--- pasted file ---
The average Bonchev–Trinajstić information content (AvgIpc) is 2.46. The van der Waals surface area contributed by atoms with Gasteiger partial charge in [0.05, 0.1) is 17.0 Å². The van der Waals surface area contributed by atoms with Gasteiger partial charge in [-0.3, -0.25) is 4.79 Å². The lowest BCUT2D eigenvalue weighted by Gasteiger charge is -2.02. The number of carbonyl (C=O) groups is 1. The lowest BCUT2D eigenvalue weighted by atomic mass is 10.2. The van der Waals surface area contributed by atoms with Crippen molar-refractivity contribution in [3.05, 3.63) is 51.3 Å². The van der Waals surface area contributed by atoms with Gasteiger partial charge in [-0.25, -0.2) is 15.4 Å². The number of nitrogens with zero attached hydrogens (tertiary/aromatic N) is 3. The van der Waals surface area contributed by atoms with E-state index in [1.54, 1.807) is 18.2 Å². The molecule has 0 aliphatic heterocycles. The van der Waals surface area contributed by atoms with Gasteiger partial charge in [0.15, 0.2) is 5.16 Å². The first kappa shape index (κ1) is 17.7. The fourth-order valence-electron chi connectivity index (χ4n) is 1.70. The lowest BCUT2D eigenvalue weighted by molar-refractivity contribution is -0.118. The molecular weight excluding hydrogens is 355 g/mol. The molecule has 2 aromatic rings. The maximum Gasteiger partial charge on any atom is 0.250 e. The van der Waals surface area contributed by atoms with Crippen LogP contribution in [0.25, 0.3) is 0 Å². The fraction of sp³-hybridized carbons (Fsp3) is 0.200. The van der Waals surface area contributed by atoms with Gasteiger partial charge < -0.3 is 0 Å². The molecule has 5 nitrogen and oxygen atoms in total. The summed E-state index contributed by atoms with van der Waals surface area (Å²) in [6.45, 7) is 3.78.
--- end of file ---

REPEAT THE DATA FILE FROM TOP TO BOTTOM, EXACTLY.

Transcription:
The average Bonchev–Trinajstić information content (AvgIpc) is 2.46. The van der Waals surface area contributed by atoms with Gasteiger partial charge in [0.05, 0.1) is 17.0 Å². The van der Waals surface area contributed by atoms with Gasteiger partial charge in [-0.3, -0.25) is 4.79 Å². The lowest BCUT2D eigenvalue weighted by Gasteiger charge is -2.02. The number of carbonyl (C=O) groups is 1. The lowest BCUT2D eigenvalue weighted by atomic mass is 10.2. The van der Waals surface area contributed by atoms with Crippen molar-refractivity contribution in [3.05, 3.63) is 51.3 Å². The van der Waals surface area contributed by atoms with Gasteiger partial charge in [-0.25, -0.2) is 15.4 Å². The number of nitrogens with zero attached hydrogens (tertiary/aromatic N) is 3. The van der Waals surface area contributed by atoms with E-state index in [1.54, 1.807) is 18.2 Å². The molecule has 0 aliphatic heterocycles. The van der Waals surface area contributed by atoms with Gasteiger partial charge in [0.15, 0.2) is 5.16 Å². The first kappa shape index (κ1) is 17.7. The fourth-order valence-electron chi connectivity index (χ4n) is 1.70. The lowest BCUT2D eigenvalue weighted by molar-refractivity contribution is -0.118. The molecular weight excluding hydrogens is 355 g/mol. The molecule has 2 aromatic rings. The maximum Gasteiger partial charge on any atom is 0.250 e. The van der Waals surface area contributed by atoms with Crippen LogP contribution in [0.25, 0.3) is 0 Å². The fraction of sp³-hybridized carbons (Fsp3) is 0.200. The van der Waals surface area contributed by atoms with Gasteiger partial charge < -0.3 is 0 Å². The molecule has 5 nitrogen and oxygen atoms in total. The summed E-state index contributed by atoms with van der Waals surface area (Å²) in [6.45, 7) is 3.78.